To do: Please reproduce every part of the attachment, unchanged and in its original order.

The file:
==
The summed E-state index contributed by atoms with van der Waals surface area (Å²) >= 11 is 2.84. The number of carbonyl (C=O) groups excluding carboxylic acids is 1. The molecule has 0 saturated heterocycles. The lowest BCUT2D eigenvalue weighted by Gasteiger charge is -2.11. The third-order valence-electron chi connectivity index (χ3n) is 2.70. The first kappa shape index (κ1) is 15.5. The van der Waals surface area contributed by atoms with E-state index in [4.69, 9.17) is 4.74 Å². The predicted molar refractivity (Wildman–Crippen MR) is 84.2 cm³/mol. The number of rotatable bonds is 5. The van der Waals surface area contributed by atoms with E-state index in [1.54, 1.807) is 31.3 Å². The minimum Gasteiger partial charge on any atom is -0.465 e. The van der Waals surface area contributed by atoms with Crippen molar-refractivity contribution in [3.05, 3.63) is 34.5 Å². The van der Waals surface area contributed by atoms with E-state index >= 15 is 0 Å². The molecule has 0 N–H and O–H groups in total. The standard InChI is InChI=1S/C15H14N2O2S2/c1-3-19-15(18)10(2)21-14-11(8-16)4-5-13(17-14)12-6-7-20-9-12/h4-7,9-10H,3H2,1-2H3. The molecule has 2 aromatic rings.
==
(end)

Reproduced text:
The summed E-state index contributed by atoms with van der Waals surface area (Å²) >= 11 is 2.84. The number of carbonyl (C=O) groups excluding carboxylic acids is 1. The molecule has 0 saturated heterocycles. The lowest BCUT2D eigenvalue weighted by Gasteiger charge is -2.11. The third-order valence-electron chi connectivity index (χ3n) is 2.70. The first kappa shape index (κ1) is 15.5. The van der Waals surface area contributed by atoms with E-state index in [4.69, 9.17) is 4.74 Å². The predicted molar refractivity (Wildman–Crippen MR) is 84.2 cm³/mol. The number of rotatable bonds is 5. The van der Waals surface area contributed by atoms with E-state index in [1.54, 1.807) is 31.3 Å². The minimum Gasteiger partial charge on any atom is -0.465 e. The van der Waals surface area contributed by atoms with Crippen molar-refractivity contribution in [3.05, 3.63) is 34.5 Å². The van der Waals surface area contributed by atoms with E-state index >= 15 is 0 Å². The molecule has 0 N–H and O–H groups in total. The standard InChI is InChI=1S/C15H14N2O2S2/c1-3-19-15(18)10(2)21-14-11(8-16)4-5-13(17-14)12-6-7-20-9-12/h4-7,9-10H,3H2,1-2H3. The molecule has 2 aromatic rings.